Hear a mass that’s loaded with opera in a performance by the Dartmouth College Glee Club on Sunday, May 5, 2 pm, in Dartmouth’s Rollins Chapel.
Gioachino Rossini wrote his Petite messe solennelle (Little solemn mass) during his long “retirement” from composing opera. Although it’s a sacred work–in contrast for the comedic opera buffa Rossini was known for–Petite messe is loaded with operatic melody and color.
“As a mass, it’s bizarre, in a good way” said Glee Club Interim Director Filippo Ciabatti. “He showed he could write fugues and counterpoint, but even his fugues are Italian fugues–there’s a lot of sunshine in them.”
Dartmouth’s premier student chorus, the Glee Club soars through this work, joined by four graduate students from the vocal program of New England Conservatory of Boston, with two pianists and a harmonium, in accordance with Rossini’s original arrangement.
The soloists are soprano Saori Erickson, tenor Seiyoung Kim, mezzo soprano Ana Mora and bass-baritone Zizhao Wang. The instrumentalists are pianists Evan Hirsch Natsuko Yamagata and, on harmonium, Elizabeth Borowsky.
Writes Joseph DuBose in program notes for this concert, Rossini was Italy’s foremost composer of opera and had earned the title of “The Italian Mozart” when he ended his highly successful career at age 38 with the production of Guillaume Tell in 1829, his 38th opera. Though nominally retired, Rossini continued to compose and lost none of the proficiency in his craft. For the next 39 years of his life, he composed small pieces intended for private performances, usually in the drawing room of his estate in Passy. Most of these were nothing more than salon music, though tempered with Rossini’s sense of refinement; some, however, were private excursions into his long-suppressed desire to compose serious music.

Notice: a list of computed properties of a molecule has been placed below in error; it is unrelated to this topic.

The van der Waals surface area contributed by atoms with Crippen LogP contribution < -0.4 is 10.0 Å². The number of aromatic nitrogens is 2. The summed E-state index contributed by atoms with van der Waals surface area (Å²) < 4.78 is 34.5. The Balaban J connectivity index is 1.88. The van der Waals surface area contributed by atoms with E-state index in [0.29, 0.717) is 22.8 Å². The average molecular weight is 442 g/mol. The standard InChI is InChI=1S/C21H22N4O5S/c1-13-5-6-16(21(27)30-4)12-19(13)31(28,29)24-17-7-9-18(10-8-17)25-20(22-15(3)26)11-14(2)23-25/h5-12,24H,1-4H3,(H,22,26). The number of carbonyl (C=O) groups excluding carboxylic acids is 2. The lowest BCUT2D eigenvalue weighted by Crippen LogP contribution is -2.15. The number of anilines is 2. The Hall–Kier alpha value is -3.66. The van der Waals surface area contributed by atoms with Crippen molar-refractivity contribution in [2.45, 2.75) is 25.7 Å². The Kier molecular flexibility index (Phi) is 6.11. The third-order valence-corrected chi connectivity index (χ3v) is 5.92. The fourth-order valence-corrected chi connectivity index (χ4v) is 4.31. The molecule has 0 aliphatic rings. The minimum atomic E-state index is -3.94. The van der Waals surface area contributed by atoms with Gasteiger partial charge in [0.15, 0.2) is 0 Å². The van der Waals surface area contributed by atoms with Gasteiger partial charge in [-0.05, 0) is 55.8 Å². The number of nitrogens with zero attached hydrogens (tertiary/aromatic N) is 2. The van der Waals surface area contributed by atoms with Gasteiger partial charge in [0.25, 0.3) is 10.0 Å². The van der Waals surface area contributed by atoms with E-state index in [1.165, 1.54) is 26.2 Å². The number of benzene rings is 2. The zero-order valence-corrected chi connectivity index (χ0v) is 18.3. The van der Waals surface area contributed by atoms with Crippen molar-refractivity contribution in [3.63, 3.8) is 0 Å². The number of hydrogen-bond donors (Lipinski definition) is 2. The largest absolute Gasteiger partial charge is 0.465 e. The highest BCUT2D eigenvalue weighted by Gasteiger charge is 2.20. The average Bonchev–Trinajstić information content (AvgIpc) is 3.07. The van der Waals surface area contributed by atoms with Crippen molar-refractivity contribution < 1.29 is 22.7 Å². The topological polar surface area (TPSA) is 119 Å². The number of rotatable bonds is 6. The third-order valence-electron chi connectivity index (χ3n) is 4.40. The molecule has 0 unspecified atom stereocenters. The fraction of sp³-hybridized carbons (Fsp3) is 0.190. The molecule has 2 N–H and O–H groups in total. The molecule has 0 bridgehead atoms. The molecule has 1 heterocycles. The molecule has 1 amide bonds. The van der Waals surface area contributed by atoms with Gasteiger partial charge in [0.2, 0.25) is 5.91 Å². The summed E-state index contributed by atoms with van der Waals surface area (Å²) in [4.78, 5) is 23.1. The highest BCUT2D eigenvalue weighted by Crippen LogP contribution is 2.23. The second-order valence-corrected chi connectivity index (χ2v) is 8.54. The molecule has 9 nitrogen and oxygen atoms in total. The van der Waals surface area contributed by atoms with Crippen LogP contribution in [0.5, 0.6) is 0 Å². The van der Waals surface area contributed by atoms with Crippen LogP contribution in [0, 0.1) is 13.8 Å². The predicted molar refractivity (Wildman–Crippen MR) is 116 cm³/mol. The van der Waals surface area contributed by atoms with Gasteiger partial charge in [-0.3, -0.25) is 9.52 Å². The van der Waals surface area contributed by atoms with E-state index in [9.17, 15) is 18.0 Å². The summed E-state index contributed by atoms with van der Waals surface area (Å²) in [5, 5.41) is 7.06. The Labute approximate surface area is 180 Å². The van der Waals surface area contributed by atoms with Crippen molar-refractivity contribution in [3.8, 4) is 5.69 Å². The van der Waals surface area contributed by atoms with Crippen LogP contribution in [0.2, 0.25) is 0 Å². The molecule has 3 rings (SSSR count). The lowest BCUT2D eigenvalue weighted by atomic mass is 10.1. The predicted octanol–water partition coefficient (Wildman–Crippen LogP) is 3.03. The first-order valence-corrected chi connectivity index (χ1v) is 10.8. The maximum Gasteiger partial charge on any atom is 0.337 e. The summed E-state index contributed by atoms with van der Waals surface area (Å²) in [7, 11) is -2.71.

One example of the more serious music Rossini indulged in was the Petite messe solennelle, composed in 1863, for a private performance at the home of Count Michel-Frédéric Pillet-Will. He referred to the work, which is really not that “petite,” as the last of his ironically titled Péchés de vieillesse (“Sins of Old Age”). Continuing in his ironical tone, he even prefaced it with the witty apology (whose humor is unfortunately lost in its English translation): “Good God—behold completed this poor little Mass—is it indeed sacred music [la musique sacrée] that I have just written, or merely some damned music [la sacré musique]? You know well, I was born for comic opera. Little science, a little heart, that is all. So may you be blessed, and grant me Paradise!”
Originally scored for 12 voices, two pianos, harmonium and chorus, the Petite messe solennelle is a setting of the ordinary of the mass. The work is dominated by the solo voices, as no number is wholly absent of them, and shows that the composer lost none his command during his retirement. Though written for a private performance, Rossini did not wish this little work to fall into obscurity after his death. Even more, he feared another hand orchestrating. And so, during 1866-67, Rossini orchestrated it. However, a public performance of this version did not occur until February 28, 1869—roughly three months after the composer’s death and the day which would have been celebrated as the composer’s 70th birthday (he was born on leap day 1792).